In the news last night: “Chicago-Area Leaders Call for Illinois to Abolish History Classes.”
Here are the first few paragraphs:
Leaders in education, politics and other areas gathered in suburban Evanston Sunday to ask that the Illinois State Board of Education change the history curriculum at schools statewide, and temporarily halt instruction until an alternative is decided upon.
At a news conference, State Rep. LaShawn K. Ford said current history teachings lead to a racist society and overlook the contributions of women and minorities.
This press conference was paired with a press release which is noteworthy for what is apparently the most recent consequence of the hand-wringing over capitalization of colors when used to denote race/ethnic identity:
Attendees at Sunday’s press conference will discuss how current history teaching practices overlook the contributions by Women and members of the Black, Jewish, LGBTQ communities and other groups. These individuals are pushing for an immediate change in history changing practice starting this school year. . . .
Evanston Mayor Steve Hagerty notes “As Mayor, I am not comfortable speaking on education, curriculum, and whether history lessons should be suspended. This is not my area. Personally, I support House Bill 4954 because I am interested in learning more and believe the history of Black people should be taught to all children and include all groups, Women, LatinX, and Native Indians who helped to build America.”
Yes, you read that right — apparently “women” is deemed in need of a capital letter as well.
And this press conference is indeed about legislation, not just a loopy demand. The Evanston Round Table provides more details on the press conference, and, yes, “abolish history classes” is an easy way to ensure your event will get press coverage, but even absent that demand, the platform of this group, which calls itself Women Empowering Women in Local Legislation, or “We Will,” raises plenty of grounds for concerns. Their objective is not merely to promote the history of women and minorities: it goes much further.
The legislation in question is Illinois House Bill 4954, which intends to amend the Illinois School Code. At present that code already requires a long list of ethnic groups whose contributions must be taught:
the role and contributions of African Americans and other ethnic groups, including, but not restricted to, Polish, Lithuanian, German, Hungarian, Irish, Bohemian, Russian, Albanian, Italian, Czech, Slovak, French, Scots, Hispanics, Asian Americans, etc.
And when this was added I quite likely griped (though I can’t find the gripe at the moment) that this laundry list of groups whose history must be taught made no sense if the idea was somehow that each such group must be given special individualized attention.
But the Ford’s bill, which he introduced back in February and has a small handful of sponsors, goes further: first, it requires that instruction on African Americans include the period from 1954 to 1965, that is not merely slavery. This is reasonably unobjectionable, especially given the context that Illinois already requires that each student be taught specifically about “the forceful removal and illegal deportation of Mexican-American U.S. citizens during the Great Depression.”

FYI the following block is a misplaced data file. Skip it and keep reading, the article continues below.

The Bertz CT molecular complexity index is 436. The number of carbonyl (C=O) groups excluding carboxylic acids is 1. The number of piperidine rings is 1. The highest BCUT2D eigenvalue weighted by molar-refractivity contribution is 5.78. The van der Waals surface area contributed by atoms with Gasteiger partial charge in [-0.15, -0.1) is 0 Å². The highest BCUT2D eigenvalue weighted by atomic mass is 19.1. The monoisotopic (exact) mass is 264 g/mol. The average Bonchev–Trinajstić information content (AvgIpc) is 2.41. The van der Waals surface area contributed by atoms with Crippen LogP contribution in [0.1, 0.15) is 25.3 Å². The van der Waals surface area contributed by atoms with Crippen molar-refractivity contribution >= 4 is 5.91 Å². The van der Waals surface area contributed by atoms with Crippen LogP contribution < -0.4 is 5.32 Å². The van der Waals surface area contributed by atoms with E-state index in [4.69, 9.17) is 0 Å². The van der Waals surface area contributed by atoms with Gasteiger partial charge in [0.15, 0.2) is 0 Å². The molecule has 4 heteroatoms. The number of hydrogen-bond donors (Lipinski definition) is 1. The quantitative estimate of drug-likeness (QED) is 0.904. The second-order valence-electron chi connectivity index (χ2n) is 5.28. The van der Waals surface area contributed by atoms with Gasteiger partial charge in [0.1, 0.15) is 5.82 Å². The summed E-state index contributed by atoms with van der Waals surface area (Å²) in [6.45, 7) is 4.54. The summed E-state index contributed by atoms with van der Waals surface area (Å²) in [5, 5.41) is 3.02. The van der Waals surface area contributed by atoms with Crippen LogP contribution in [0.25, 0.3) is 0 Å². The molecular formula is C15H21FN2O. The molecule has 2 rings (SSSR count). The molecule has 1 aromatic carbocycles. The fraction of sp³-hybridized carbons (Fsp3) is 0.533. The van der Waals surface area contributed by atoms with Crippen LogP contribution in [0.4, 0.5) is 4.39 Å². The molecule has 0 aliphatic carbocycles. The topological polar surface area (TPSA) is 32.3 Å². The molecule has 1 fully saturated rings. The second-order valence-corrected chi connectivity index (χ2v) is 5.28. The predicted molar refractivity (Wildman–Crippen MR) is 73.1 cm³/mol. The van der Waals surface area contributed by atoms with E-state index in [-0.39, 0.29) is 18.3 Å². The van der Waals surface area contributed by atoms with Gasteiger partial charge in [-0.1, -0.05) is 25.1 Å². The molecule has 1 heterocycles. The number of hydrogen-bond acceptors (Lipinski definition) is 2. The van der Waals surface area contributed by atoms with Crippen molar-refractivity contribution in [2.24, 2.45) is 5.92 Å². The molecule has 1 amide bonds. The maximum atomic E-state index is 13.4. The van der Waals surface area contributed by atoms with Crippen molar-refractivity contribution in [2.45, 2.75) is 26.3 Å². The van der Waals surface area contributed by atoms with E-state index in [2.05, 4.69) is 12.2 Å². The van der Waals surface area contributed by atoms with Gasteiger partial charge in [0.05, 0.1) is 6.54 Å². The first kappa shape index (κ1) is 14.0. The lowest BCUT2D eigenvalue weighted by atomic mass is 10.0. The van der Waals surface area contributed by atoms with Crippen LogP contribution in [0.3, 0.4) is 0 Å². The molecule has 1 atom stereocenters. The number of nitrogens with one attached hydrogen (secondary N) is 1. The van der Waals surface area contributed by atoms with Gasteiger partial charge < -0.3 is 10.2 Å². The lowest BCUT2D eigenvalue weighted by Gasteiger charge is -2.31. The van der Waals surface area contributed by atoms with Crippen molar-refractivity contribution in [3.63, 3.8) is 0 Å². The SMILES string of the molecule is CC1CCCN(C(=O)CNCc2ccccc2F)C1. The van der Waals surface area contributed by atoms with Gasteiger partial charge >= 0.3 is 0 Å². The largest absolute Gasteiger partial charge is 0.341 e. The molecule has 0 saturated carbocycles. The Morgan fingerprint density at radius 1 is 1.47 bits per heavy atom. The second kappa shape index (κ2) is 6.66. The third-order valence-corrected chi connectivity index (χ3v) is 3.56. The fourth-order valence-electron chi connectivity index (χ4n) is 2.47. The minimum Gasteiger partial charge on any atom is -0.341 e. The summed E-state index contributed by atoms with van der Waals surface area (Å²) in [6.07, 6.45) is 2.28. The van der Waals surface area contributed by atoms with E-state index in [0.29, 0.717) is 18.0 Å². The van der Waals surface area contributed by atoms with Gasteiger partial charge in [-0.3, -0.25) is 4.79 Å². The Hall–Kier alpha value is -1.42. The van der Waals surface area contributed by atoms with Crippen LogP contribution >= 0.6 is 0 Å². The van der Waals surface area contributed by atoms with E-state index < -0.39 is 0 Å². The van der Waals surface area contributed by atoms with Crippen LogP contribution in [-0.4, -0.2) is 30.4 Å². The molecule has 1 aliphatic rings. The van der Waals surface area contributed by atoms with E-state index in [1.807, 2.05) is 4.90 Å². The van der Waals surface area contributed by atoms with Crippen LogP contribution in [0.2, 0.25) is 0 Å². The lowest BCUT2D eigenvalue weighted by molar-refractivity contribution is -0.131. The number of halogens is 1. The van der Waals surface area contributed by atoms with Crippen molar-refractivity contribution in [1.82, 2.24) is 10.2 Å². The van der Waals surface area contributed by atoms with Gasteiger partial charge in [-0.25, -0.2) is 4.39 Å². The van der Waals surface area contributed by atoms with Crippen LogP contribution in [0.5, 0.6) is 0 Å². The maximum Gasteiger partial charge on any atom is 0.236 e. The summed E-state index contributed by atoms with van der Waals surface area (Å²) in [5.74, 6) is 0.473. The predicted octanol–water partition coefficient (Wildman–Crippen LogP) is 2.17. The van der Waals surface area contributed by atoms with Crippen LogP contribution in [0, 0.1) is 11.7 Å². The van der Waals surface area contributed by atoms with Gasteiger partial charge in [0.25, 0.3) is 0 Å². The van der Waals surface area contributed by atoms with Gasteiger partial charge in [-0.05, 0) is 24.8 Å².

And, second, it adds three commemoration days to the Illinois school calendar.
As an interesting side note: I had no idea that the state of Illinois specified these “commemorative holidays” and requires that schools “shall include instruction relative to commemorated persons, activities, or events.” Here are the existing days:
January 28 – Christa McAuliffe Day, a commemoration of space exploration (really? we talk about space exploration not by celebrating successes but by mourning the Teacher In Space?)
February 15 – the birthday of Susan B. Anthony
March 29 – Viet Nam War Veterans’ Day (yes, in addition to Nov. 11 being a day off school for “regular” Veterans’ Day)
September 11 – for September 11th
The School Day immediately preceding Veterans’ Day – for Korean War Veterans’ Day (I guess because no commemoration happens on Veterans’ Day itself?, again, really?)
October 1 – Recycling Day
October 7 – Iraq and Afghanistan Veterans Remembrance Day
December 7 – Pearl Harbor Veterans’ Day
Which means that nearly every sort of veteran gets their own special day – except that you’d think D-Day would be on there, and there’s no Cold War Veterans’ Day for all the veterans whose military service consisted of spending their days on military bases in Germany and their nights in the Biergartens.
But in any event, Ford wants to add three more days in his bill:
January 15 – Martin Luther King’s actual birthday (never mind that there is already a day off school on his “observed” birthday)
April 4 – the date of Martin Luther King’s assassination
August 28 – the date of his “I have a dream” speech.
The dates are to be named Humanitarian Day, “observed as a day of respect for the principles of human and civil rights and to involve the use of the color white as a visual affirmation to practice these principles”; Victims of Violence Wholly Day, “observed as a day of respect for the principles of nonviolence and to involve the use of the color black as a visual affirmation to practice these principles”; and Dream Day, “observed as a day of respect for the spiritual and moral principles of peoplehood and to involve the use of the colors black and white as a visual affirmation to practice these principles.”